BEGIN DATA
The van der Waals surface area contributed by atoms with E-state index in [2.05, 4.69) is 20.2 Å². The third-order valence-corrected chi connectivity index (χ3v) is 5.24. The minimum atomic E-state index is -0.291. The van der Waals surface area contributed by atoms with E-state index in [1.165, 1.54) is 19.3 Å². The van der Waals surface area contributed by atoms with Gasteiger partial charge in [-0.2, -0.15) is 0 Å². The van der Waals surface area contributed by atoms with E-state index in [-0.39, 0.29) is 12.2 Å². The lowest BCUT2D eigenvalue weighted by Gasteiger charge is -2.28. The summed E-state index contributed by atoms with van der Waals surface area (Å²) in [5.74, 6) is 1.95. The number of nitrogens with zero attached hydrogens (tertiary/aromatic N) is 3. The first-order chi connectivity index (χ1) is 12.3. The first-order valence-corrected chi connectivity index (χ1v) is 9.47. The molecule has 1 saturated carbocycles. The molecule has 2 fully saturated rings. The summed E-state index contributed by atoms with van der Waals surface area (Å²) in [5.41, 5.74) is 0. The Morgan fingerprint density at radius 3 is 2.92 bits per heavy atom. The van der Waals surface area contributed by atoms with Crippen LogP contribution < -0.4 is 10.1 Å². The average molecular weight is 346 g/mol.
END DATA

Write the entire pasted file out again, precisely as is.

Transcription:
The van der Waals surface area contributed by atoms with E-state index in [2.05, 4.69) is 20.2 Å². The third-order valence-corrected chi connectivity index (χ3v) is 5.24. The minimum atomic E-state index is -0.291. The van der Waals surface area contributed by atoms with E-state index in [1.165, 1.54) is 19.3 Å². The van der Waals surface area contributed by atoms with Gasteiger partial charge in [-0.2, -0.15) is 0 Å². The van der Waals surface area contributed by atoms with E-state index in [-0.39, 0.29) is 12.2 Å². The lowest BCUT2D eigenvalue weighted by Gasteiger charge is -2.28. The summed E-state index contributed by atoms with van der Waals surface area (Å²) in [5.74, 6) is 1.95. The number of nitrogens with zero attached hydrogens (tertiary/aromatic N) is 3. The first-order chi connectivity index (χ1) is 12.3. The first-order valence-corrected chi connectivity index (χ1v) is 9.47. The molecule has 1 saturated carbocycles. The molecule has 2 fully saturated rings. The summed E-state index contributed by atoms with van der Waals surface area (Å²) in [5.41, 5.74) is 0. The Morgan fingerprint density at radius 3 is 2.92 bits per heavy atom. The van der Waals surface area contributed by atoms with Crippen LogP contribution < -0.4 is 10.1 Å². The average molecular weight is 346 g/mol.